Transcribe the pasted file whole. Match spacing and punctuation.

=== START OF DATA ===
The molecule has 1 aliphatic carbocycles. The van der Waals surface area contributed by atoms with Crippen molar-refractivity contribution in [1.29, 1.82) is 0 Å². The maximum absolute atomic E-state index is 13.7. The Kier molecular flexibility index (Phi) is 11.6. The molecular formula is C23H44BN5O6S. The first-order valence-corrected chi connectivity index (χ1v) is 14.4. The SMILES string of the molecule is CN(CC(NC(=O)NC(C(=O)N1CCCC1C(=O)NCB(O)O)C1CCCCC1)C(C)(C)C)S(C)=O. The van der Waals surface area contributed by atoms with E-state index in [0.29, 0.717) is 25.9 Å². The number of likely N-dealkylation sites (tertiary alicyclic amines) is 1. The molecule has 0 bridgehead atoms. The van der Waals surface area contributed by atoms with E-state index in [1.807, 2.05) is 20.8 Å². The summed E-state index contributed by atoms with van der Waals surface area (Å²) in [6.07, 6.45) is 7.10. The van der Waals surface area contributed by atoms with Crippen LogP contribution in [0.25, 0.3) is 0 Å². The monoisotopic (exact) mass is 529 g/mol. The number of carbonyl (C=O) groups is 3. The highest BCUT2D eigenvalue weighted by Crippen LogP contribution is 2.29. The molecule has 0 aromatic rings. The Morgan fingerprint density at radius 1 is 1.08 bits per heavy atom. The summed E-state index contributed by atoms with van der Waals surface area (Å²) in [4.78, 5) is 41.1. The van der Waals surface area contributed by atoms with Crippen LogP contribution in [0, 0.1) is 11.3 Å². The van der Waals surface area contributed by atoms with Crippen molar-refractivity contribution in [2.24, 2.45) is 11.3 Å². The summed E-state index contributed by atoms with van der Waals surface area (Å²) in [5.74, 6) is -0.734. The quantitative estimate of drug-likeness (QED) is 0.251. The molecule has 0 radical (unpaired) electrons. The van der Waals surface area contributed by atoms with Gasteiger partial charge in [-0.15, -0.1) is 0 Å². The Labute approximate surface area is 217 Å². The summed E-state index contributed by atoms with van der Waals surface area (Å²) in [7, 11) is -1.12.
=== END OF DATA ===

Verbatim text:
The molecule has 1 aliphatic carbocycles. The van der Waals surface area contributed by atoms with Crippen molar-refractivity contribution in [1.29, 1.82) is 0 Å². The maximum absolute atomic E-state index is 13.7. The Kier molecular flexibility index (Phi) is 11.6. The molecular formula is C23H44BN5O6S. The first-order valence-corrected chi connectivity index (χ1v) is 14.4. The SMILES string of the molecule is CN(CC(NC(=O)NC(C(=O)N1CCCC1C(=O)NCB(O)O)C1CCCCC1)C(C)(C)C)S(C)=O. The van der Waals surface area contributed by atoms with E-state index in [0.29, 0.717) is 25.9 Å². The number of likely N-dealkylation sites (tertiary alicyclic amines) is 1. The molecule has 0 bridgehead atoms. The van der Waals surface area contributed by atoms with E-state index in [1.807, 2.05) is 20.8 Å². The summed E-state index contributed by atoms with van der Waals surface area (Å²) in [6.07, 6.45) is 7.10. The van der Waals surface area contributed by atoms with Crippen LogP contribution in [0.25, 0.3) is 0 Å². The monoisotopic (exact) mass is 529 g/mol. The number of carbonyl (C=O) groups is 3. The highest BCUT2D eigenvalue weighted by Crippen LogP contribution is 2.29. The molecule has 0 aromatic rings. The Morgan fingerprint density at radius 1 is 1.08 bits per heavy atom. The summed E-state index contributed by atoms with van der Waals surface area (Å²) in [4.78, 5) is 41.1. The van der Waals surface area contributed by atoms with Crippen LogP contribution in [0, 0.1) is 11.3 Å². The van der Waals surface area contributed by atoms with Crippen molar-refractivity contribution in [2.24, 2.45) is 11.3 Å². The summed E-state index contributed by atoms with van der Waals surface area (Å²) in [5.74, 6) is -0.734. The quantitative estimate of drug-likeness (QED) is 0.251. The molecule has 0 radical (unpaired) electrons. The van der Waals surface area contributed by atoms with Gasteiger partial charge in [-0.15, -0.1) is 0 Å². The Labute approximate surface area is 217 Å². The summed E-state index contributed by atoms with van der Waals surface area (Å²) in [7, 11) is -1.12.